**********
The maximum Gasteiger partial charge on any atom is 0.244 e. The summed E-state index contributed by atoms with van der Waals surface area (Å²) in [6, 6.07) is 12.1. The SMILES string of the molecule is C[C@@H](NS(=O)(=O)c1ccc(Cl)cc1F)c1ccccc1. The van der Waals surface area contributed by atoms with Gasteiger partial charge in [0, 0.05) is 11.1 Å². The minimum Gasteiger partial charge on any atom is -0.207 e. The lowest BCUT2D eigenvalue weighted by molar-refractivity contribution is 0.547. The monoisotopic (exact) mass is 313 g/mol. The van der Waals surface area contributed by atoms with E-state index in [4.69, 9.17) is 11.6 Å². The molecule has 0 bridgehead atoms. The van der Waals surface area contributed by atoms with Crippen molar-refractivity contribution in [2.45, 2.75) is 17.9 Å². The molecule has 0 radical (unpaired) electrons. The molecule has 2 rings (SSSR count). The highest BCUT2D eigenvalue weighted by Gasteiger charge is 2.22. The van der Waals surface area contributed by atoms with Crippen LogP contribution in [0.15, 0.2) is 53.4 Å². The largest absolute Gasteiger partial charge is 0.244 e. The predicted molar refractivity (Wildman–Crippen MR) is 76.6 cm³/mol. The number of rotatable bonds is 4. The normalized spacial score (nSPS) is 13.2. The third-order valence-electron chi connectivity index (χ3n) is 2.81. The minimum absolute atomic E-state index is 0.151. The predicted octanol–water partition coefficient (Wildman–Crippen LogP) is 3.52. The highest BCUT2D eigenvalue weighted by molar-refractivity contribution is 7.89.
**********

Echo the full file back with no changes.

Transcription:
The maximum Gasteiger partial charge on any atom is 0.244 e. The summed E-state index contributed by atoms with van der Waals surface area (Å²) in [6, 6.07) is 12.1. The SMILES string of the molecule is C[C@@H](NS(=O)(=O)c1ccc(Cl)cc1F)c1ccccc1. The van der Waals surface area contributed by atoms with Gasteiger partial charge in [0, 0.05) is 11.1 Å². The minimum Gasteiger partial charge on any atom is -0.207 e. The lowest BCUT2D eigenvalue weighted by molar-refractivity contribution is 0.547. The monoisotopic (exact) mass is 313 g/mol. The van der Waals surface area contributed by atoms with E-state index in [4.69, 9.17) is 11.6 Å². The molecule has 0 bridgehead atoms. The van der Waals surface area contributed by atoms with Crippen molar-refractivity contribution in [2.45, 2.75) is 17.9 Å². The molecule has 0 radical (unpaired) electrons. The molecule has 2 rings (SSSR count). The highest BCUT2D eigenvalue weighted by Gasteiger charge is 2.22. The van der Waals surface area contributed by atoms with Crippen LogP contribution in [0.15, 0.2) is 53.4 Å². The largest absolute Gasteiger partial charge is 0.244 e. The predicted molar refractivity (Wildman–Crippen MR) is 76.6 cm³/mol. The number of rotatable bonds is 4. The normalized spacial score (nSPS) is 13.2. The third-order valence-electron chi connectivity index (χ3n) is 2.81. The minimum absolute atomic E-state index is 0.151. The predicted octanol–water partition coefficient (Wildman–Crippen LogP) is 3.52. The highest BCUT2D eigenvalue weighted by molar-refractivity contribution is 7.89.